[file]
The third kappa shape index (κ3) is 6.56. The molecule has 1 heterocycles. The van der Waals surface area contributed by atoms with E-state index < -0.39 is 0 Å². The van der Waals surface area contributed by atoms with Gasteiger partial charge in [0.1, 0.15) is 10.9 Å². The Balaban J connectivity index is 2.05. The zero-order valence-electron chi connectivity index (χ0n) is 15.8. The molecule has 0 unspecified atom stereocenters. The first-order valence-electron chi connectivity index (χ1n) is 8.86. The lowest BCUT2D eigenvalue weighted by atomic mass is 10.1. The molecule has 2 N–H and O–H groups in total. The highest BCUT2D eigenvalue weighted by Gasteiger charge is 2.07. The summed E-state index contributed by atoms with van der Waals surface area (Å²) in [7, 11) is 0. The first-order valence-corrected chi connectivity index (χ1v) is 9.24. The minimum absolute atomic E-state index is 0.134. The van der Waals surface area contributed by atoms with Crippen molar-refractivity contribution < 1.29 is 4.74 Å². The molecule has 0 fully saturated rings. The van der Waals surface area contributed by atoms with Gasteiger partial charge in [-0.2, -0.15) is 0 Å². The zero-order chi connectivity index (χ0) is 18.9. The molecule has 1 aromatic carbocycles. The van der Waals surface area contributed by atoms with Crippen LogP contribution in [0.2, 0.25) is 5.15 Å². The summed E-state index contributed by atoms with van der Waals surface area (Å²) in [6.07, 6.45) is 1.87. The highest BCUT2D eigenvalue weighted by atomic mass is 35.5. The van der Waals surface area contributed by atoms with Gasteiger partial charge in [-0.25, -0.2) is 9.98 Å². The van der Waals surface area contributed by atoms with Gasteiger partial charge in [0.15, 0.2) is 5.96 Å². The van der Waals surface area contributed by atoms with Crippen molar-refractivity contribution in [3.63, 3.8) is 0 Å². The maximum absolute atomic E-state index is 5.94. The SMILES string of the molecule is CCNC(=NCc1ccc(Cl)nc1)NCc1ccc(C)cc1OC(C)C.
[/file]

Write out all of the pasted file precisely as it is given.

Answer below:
The third kappa shape index (κ3) is 6.56. The molecule has 1 heterocycles. The van der Waals surface area contributed by atoms with E-state index < -0.39 is 0 Å². The van der Waals surface area contributed by atoms with Gasteiger partial charge in [0.1, 0.15) is 10.9 Å². The Balaban J connectivity index is 2.05. The zero-order valence-electron chi connectivity index (χ0n) is 15.8. The molecule has 0 unspecified atom stereocenters. The first-order valence-electron chi connectivity index (χ1n) is 8.86. The lowest BCUT2D eigenvalue weighted by atomic mass is 10.1. The molecule has 2 N–H and O–H groups in total. The highest BCUT2D eigenvalue weighted by Gasteiger charge is 2.07. The summed E-state index contributed by atoms with van der Waals surface area (Å²) in [7, 11) is 0. The first-order valence-corrected chi connectivity index (χ1v) is 9.24. The minimum absolute atomic E-state index is 0.134. The van der Waals surface area contributed by atoms with Crippen molar-refractivity contribution < 1.29 is 4.74 Å². The molecule has 0 fully saturated rings. The van der Waals surface area contributed by atoms with Gasteiger partial charge in [-0.2, -0.15) is 0 Å². The zero-order chi connectivity index (χ0) is 18.9. The molecule has 1 aromatic carbocycles. The van der Waals surface area contributed by atoms with Crippen LogP contribution in [0.2, 0.25) is 5.15 Å². The summed E-state index contributed by atoms with van der Waals surface area (Å²) in [6.07, 6.45) is 1.87. The highest BCUT2D eigenvalue weighted by atomic mass is 35.5. The van der Waals surface area contributed by atoms with Gasteiger partial charge in [-0.25, -0.2) is 9.98 Å². The van der Waals surface area contributed by atoms with Gasteiger partial charge in [0.15, 0.2) is 5.96 Å². The van der Waals surface area contributed by atoms with Crippen molar-refractivity contribution in [3.63, 3.8) is 0 Å². The maximum absolute atomic E-state index is 5.94. The SMILES string of the molecule is CCNC(=NCc1ccc(Cl)nc1)NCc1ccc(C)cc1OC(C)C.